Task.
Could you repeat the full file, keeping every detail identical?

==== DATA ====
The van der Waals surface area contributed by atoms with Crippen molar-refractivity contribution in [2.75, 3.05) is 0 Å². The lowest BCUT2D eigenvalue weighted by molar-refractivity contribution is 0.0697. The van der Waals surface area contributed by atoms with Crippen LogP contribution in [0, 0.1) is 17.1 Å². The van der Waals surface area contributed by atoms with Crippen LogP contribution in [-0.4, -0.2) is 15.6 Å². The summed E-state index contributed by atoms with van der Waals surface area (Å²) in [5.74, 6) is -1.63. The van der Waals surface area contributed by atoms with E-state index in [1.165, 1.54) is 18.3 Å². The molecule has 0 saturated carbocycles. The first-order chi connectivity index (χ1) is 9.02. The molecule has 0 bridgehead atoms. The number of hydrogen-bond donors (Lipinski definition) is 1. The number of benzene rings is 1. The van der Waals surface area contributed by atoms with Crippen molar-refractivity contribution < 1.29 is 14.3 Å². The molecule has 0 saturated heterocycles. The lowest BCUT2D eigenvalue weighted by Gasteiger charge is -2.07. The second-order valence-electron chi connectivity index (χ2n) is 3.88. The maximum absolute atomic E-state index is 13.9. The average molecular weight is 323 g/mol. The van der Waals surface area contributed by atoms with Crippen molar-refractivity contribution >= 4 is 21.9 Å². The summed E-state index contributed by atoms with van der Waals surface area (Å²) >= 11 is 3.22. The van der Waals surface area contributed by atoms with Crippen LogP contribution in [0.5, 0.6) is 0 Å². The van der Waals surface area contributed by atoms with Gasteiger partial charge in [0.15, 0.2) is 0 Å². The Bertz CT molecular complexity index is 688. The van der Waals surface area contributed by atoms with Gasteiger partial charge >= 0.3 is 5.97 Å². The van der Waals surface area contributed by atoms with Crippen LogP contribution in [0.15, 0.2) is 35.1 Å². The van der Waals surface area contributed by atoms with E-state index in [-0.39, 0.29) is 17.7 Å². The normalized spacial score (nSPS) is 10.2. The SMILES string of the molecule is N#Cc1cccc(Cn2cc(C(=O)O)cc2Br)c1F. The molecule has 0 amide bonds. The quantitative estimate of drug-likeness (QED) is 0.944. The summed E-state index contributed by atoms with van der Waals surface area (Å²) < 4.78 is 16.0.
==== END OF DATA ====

The van der Waals surface area contributed by atoms with Crippen molar-refractivity contribution in [2.75, 3.05) is 0 Å². The lowest BCUT2D eigenvalue weighted by molar-refractivity contribution is 0.0697. The van der Waals surface area contributed by atoms with Crippen LogP contribution in [0, 0.1) is 17.1 Å². The van der Waals surface area contributed by atoms with Crippen LogP contribution in [-0.4, -0.2) is 15.6 Å². The summed E-state index contributed by atoms with van der Waals surface area (Å²) in [5.74, 6) is -1.63. The van der Waals surface area contributed by atoms with E-state index in [1.165, 1.54) is 18.3 Å². The molecule has 0 saturated carbocycles. The first-order chi connectivity index (χ1) is 9.02. The molecule has 0 bridgehead atoms. The number of hydrogen-bond donors (Lipinski definition) is 1. The number of benzene rings is 1. The van der Waals surface area contributed by atoms with Crippen molar-refractivity contribution < 1.29 is 14.3 Å². The molecule has 0 saturated heterocycles. The lowest BCUT2D eigenvalue weighted by Gasteiger charge is -2.07. The second-order valence-electron chi connectivity index (χ2n) is 3.88. The maximum absolute atomic E-state index is 13.9. The average molecular weight is 323 g/mol. The van der Waals surface area contributed by atoms with Crippen molar-refractivity contribution >= 4 is 21.9 Å². The summed E-state index contributed by atoms with van der Waals surface area (Å²) >= 11 is 3.22. The van der Waals surface area contributed by atoms with Crippen LogP contribution in [0.5, 0.6) is 0 Å². The van der Waals surface area contributed by atoms with Gasteiger partial charge in [0.15, 0.2) is 0 Å². The Bertz CT molecular complexity index is 688. The van der Waals surface area contributed by atoms with Gasteiger partial charge >= 0.3 is 5.97 Å². The van der Waals surface area contributed by atoms with Crippen LogP contribution in [0.15, 0.2) is 35.1 Å². The van der Waals surface area contributed by atoms with E-state index in [-0.39, 0.29) is 17.7 Å². The normalized spacial score (nSPS) is 10.2. The SMILES string of the molecule is N#Cc1cccc(Cn2cc(C(=O)O)cc2Br)c1F. The molecule has 0 amide bonds. The quantitative estimate of drug-likeness (QED) is 0.944. The summed E-state index contributed by atoms with van der Waals surface area (Å²) < 4.78 is 16.0.